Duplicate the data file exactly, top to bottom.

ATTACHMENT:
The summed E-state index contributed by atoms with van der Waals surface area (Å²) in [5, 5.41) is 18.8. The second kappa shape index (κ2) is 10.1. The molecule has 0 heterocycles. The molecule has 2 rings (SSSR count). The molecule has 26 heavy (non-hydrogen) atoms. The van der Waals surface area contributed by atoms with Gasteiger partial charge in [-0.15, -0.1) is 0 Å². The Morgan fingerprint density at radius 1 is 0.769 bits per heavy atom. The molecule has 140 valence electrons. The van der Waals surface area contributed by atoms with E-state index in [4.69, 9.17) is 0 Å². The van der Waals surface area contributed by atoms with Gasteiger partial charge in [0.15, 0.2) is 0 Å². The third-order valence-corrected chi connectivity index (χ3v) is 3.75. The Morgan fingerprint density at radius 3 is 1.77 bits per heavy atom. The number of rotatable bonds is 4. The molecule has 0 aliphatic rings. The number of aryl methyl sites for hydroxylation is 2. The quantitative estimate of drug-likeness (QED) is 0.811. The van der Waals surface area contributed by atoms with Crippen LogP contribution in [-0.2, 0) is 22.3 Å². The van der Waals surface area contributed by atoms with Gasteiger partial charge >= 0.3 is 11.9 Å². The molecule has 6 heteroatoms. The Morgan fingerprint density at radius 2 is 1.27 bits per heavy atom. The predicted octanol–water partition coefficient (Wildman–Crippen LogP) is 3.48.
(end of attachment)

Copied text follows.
The summed E-state index contributed by atoms with van der Waals surface area (Å²) in [5, 5.41) is 18.8. The second kappa shape index (κ2) is 10.1. The molecule has 0 heterocycles. The molecule has 2 rings (SSSR count). The molecule has 26 heavy (non-hydrogen) atoms. The van der Waals surface area contributed by atoms with Gasteiger partial charge in [-0.15, -0.1) is 0 Å². The Morgan fingerprint density at radius 1 is 0.769 bits per heavy atom. The molecule has 140 valence electrons. The van der Waals surface area contributed by atoms with E-state index in [4.69, 9.17) is 0 Å². The van der Waals surface area contributed by atoms with Gasteiger partial charge in [0.15, 0.2) is 0 Å². The third-order valence-corrected chi connectivity index (χ3v) is 3.75. The Morgan fingerprint density at radius 3 is 1.77 bits per heavy atom. The number of rotatable bonds is 4. The molecule has 0 aliphatic rings. The number of aryl methyl sites for hydroxylation is 2. The quantitative estimate of drug-likeness (QED) is 0.811. The van der Waals surface area contributed by atoms with Crippen LogP contribution in [-0.2, 0) is 22.3 Å². The van der Waals surface area contributed by atoms with Gasteiger partial charge >= 0.3 is 11.9 Å². The molecule has 6 heteroatoms. The Morgan fingerprint density at radius 2 is 1.27 bits per heavy atom. The predicted octanol–water partition coefficient (Wildman–Crippen LogP) is 3.48.